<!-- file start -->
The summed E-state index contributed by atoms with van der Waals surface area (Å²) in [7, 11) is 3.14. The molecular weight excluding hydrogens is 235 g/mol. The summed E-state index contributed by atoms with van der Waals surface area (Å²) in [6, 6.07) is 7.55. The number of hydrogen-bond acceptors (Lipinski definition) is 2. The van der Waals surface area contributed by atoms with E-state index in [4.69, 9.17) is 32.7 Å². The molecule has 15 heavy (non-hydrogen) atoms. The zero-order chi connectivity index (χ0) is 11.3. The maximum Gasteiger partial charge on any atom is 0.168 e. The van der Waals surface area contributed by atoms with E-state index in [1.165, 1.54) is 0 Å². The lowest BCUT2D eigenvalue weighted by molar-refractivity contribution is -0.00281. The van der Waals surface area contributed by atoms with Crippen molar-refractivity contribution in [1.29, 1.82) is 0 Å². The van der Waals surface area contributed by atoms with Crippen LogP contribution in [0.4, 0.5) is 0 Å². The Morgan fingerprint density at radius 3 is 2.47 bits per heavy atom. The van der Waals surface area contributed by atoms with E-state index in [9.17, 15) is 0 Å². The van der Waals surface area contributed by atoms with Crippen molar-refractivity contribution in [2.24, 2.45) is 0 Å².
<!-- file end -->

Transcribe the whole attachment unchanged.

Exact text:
The summed E-state index contributed by atoms with van der Waals surface area (Å²) in [7, 11) is 3.14. The molecular weight excluding hydrogens is 235 g/mol. The summed E-state index contributed by atoms with van der Waals surface area (Å²) in [6, 6.07) is 7.55. The number of hydrogen-bond acceptors (Lipinski definition) is 2. The van der Waals surface area contributed by atoms with E-state index in [4.69, 9.17) is 32.7 Å². The molecule has 15 heavy (non-hydrogen) atoms. The zero-order chi connectivity index (χ0) is 11.3. The maximum Gasteiger partial charge on any atom is 0.168 e. The van der Waals surface area contributed by atoms with E-state index in [1.165, 1.54) is 0 Å². The lowest BCUT2D eigenvalue weighted by molar-refractivity contribution is -0.00281. The van der Waals surface area contributed by atoms with Crippen molar-refractivity contribution in [1.29, 1.82) is 0 Å². The van der Waals surface area contributed by atoms with Crippen LogP contribution in [0.4, 0.5) is 0 Å². The Morgan fingerprint density at radius 3 is 2.47 bits per heavy atom. The van der Waals surface area contributed by atoms with E-state index in [9.17, 15) is 0 Å². The van der Waals surface area contributed by atoms with Crippen molar-refractivity contribution in [2.24, 2.45) is 0 Å².